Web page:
Topics of the ninety essays unique to The Oxford Companion to Mark Twain range in scope. Some relate to specific subjects such as Clemens's belief in an afterlife, his collaborations with other writers, his public image, his usage of tobacco, and his work habits. Other essays address less tangible ideas and concepts such as "Amiable Humor," "Democracy," "Meritocracies," and "Progress." Literary concepts discussed are "Essays," "Irony," "Nostalgia," "Parody," and "Sketches." The writing style of the total body of essays ranges from scholarly -- "Europeans considered American humor a natural excrescence, a primitive ebullition, rather than an art" (p. 273); to conversational; to gossipy -- "For instance, Charles Dudley Warner was rumored to have had a longtime mistress (at whose house he died of a heart attack -- ostensibly suffered during coitus.)" (p. 549).
The majority of index entries in The Oxford Companion to Mark Twain are accurate. However, a number of entries are off by one and sometimes two pages, possibly the result of the publisher's changing the book's layout after generating the index. Spot checking for key words or phrases like "Tennessee land," "Presbyterian," "Sandwich Islands," "Philippines," and state of "Missouri" show no entries even though these words appear in the book. Some index entries are incomplete and do not record all appearances of a key word. There is also a lack of consistency regarding the usage of italics for foreign words and phrases and for book titles as they occur in major topic headings, the body of the text and index.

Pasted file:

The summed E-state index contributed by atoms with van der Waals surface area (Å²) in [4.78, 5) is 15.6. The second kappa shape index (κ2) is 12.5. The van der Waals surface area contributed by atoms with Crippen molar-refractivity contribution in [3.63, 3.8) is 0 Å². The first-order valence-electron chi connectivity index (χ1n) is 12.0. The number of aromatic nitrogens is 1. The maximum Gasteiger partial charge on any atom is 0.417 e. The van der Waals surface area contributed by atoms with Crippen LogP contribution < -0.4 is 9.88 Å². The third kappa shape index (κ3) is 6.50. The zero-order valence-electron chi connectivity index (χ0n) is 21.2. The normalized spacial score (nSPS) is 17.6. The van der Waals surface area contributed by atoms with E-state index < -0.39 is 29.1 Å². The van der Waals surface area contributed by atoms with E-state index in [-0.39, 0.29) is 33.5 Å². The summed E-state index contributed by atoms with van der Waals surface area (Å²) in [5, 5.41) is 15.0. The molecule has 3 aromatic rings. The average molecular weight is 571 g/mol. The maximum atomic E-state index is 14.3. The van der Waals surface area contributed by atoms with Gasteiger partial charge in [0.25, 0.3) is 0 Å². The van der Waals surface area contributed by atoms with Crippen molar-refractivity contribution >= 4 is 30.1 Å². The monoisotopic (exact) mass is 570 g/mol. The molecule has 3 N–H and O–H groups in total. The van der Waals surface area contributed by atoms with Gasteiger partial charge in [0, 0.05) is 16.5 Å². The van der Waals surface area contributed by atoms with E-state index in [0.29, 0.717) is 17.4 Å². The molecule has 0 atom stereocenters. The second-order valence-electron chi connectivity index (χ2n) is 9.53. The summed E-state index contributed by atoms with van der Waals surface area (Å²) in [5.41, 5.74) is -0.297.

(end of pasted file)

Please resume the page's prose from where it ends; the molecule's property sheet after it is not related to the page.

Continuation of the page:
Some essays are in need of correction or clarification. The essay on Joseph Goodman, for example, identifies him as the author of The Big Bonanza, printed by Webster and Company (p. 244). A subsequent entry on William Wright (Dan De Quille) accurately credits him with authorship of The Big Bonanza in 1876 (by American Publishing Company). The Moffett family name is alternately spelled Moffet and Moffett throughout the book. Nevada journalist Clement T. Rice is confused with Clemens's colleague Dr. Clarence C. Rice (p. 518). "The Private History of a Campaign That Failed" is identified as one that "blossomed into popularity during the Vietnam War years" (p. 448). It appears this work has been confused with Clemens's "The War Prayer," which has long enjoyed a wide reputation as war protest literature and was republished with illustrations in 1968. Additional clarification regarding the Vietnam War popularity of "The Private History of a Campaign That Failed" in addition to "The War Prayer" would have been beneficial.